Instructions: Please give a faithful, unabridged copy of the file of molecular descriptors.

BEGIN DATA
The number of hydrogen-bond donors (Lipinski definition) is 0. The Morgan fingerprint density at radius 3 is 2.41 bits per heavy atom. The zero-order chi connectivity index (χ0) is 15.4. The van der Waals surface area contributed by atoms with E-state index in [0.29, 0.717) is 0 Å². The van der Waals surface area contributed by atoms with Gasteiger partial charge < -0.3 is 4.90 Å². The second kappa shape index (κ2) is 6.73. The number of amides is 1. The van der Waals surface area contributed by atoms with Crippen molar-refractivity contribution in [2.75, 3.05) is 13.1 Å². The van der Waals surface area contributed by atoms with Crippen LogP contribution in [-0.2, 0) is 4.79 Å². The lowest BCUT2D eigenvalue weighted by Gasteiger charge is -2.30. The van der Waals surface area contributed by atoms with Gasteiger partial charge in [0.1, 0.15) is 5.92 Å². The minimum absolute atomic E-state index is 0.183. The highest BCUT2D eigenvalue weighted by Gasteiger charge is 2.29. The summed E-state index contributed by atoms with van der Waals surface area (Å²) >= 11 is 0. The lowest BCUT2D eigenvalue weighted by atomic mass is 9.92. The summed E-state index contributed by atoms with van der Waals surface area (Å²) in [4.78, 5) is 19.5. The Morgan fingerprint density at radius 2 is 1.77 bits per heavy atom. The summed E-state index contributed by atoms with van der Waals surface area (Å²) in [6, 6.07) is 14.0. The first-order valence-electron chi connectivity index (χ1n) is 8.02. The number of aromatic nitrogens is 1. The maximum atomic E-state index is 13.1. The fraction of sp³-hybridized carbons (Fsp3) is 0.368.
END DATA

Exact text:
The number of hydrogen-bond donors (Lipinski definition) is 0. The Morgan fingerprint density at radius 3 is 2.41 bits per heavy atom. The zero-order chi connectivity index (χ0) is 15.4. The van der Waals surface area contributed by atoms with E-state index in [0.29, 0.717) is 0 Å². The van der Waals surface area contributed by atoms with Gasteiger partial charge < -0.3 is 4.90 Å². The second kappa shape index (κ2) is 6.73. The number of amides is 1. The van der Waals surface area contributed by atoms with Crippen molar-refractivity contribution in [2.75, 3.05) is 13.1 Å². The van der Waals surface area contributed by atoms with Crippen LogP contribution in [-0.2, 0) is 4.79 Å². The lowest BCUT2D eigenvalue weighted by Gasteiger charge is -2.30. The van der Waals surface area contributed by atoms with Gasteiger partial charge in [0.1, 0.15) is 5.92 Å². The minimum absolute atomic E-state index is 0.183. The highest BCUT2D eigenvalue weighted by Gasteiger charge is 2.29. The summed E-state index contributed by atoms with van der Waals surface area (Å²) >= 11 is 0. The lowest BCUT2D eigenvalue weighted by atomic mass is 9.92. The summed E-state index contributed by atoms with van der Waals surface area (Å²) in [4.78, 5) is 19.5. The Morgan fingerprint density at radius 2 is 1.77 bits per heavy atom. The summed E-state index contributed by atoms with van der Waals surface area (Å²) in [6, 6.07) is 14.0. The first-order valence-electron chi connectivity index (χ1n) is 8.02. The number of aromatic nitrogens is 1. The maximum atomic E-state index is 13.1. The fraction of sp³-hybridized carbons (Fsp3) is 0.368.